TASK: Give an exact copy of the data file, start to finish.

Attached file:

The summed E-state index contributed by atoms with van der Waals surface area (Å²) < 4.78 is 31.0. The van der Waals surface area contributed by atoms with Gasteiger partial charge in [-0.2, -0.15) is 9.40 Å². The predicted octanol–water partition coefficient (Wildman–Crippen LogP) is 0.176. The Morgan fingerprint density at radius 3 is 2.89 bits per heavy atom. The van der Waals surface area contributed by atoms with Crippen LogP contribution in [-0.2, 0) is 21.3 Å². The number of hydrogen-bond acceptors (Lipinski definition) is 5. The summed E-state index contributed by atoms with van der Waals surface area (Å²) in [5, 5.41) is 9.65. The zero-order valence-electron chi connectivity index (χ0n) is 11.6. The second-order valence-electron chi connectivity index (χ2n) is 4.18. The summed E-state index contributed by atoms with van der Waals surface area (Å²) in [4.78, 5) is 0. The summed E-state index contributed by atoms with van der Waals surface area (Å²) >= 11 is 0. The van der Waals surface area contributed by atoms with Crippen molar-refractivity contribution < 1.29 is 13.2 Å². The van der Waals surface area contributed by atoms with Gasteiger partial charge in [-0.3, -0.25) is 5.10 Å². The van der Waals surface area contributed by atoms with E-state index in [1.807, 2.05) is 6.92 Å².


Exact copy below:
The summed E-state index contributed by atoms with van der Waals surface area (Å²) < 4.78 is 31.0. The van der Waals surface area contributed by atoms with Gasteiger partial charge in [-0.2, -0.15) is 9.40 Å². The predicted octanol–water partition coefficient (Wildman–Crippen LogP) is 0.176. The Morgan fingerprint density at radius 3 is 2.89 bits per heavy atom. The van der Waals surface area contributed by atoms with Crippen LogP contribution in [-0.2, 0) is 21.3 Å². The number of hydrogen-bond acceptors (Lipinski definition) is 5. The summed E-state index contributed by atoms with van der Waals surface area (Å²) in [5, 5.41) is 9.65. The zero-order valence-electron chi connectivity index (χ0n) is 11.6. The second-order valence-electron chi connectivity index (χ2n) is 4.18. The summed E-state index contributed by atoms with van der Waals surface area (Å²) in [4.78, 5) is 0. The summed E-state index contributed by atoms with van der Waals surface area (Å²) >= 11 is 0. The van der Waals surface area contributed by atoms with Crippen molar-refractivity contribution < 1.29 is 13.2 Å². The van der Waals surface area contributed by atoms with Gasteiger partial charge in [-0.3, -0.25) is 5.10 Å². The van der Waals surface area contributed by atoms with E-state index in [1.807, 2.05) is 6.92 Å².